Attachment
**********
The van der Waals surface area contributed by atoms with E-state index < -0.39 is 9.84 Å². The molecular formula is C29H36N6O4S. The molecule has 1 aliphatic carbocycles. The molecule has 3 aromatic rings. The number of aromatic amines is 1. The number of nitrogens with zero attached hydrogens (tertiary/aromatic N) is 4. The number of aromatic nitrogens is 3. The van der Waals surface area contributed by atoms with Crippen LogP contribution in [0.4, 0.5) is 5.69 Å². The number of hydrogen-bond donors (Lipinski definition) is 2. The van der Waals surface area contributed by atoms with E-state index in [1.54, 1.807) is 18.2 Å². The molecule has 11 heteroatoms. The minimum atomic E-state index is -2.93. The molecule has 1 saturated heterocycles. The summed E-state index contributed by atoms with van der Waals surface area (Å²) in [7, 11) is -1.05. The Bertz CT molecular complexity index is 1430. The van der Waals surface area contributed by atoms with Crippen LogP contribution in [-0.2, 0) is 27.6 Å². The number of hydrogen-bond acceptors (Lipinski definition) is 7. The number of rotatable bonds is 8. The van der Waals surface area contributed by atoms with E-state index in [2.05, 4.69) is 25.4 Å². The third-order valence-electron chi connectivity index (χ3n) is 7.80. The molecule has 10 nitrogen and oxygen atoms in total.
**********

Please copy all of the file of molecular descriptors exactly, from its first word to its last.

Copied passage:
The van der Waals surface area contributed by atoms with E-state index < -0.39 is 9.84 Å². The molecular formula is C29H36N6O4S. The molecule has 1 aliphatic carbocycles. The molecule has 3 aromatic rings. The number of aromatic amines is 1. The number of nitrogens with zero attached hydrogens (tertiary/aromatic N) is 4. The number of aromatic nitrogens is 3. The van der Waals surface area contributed by atoms with Crippen LogP contribution in [0.4, 0.5) is 5.69 Å². The number of hydrogen-bond donors (Lipinski definition) is 2. The van der Waals surface area contributed by atoms with E-state index in [1.54, 1.807) is 18.2 Å². The molecule has 11 heteroatoms. The minimum atomic E-state index is -2.93. The molecule has 1 saturated heterocycles. The summed E-state index contributed by atoms with van der Waals surface area (Å²) in [7, 11) is -1.05. The Bertz CT molecular complexity index is 1430. The van der Waals surface area contributed by atoms with Crippen LogP contribution in [-0.2, 0) is 27.6 Å². The number of hydrogen-bond acceptors (Lipinski definition) is 7. The number of rotatable bonds is 8. The van der Waals surface area contributed by atoms with E-state index in [2.05, 4.69) is 25.4 Å². The third-order valence-electron chi connectivity index (χ3n) is 7.80. The molecule has 10 nitrogen and oxygen atoms in total.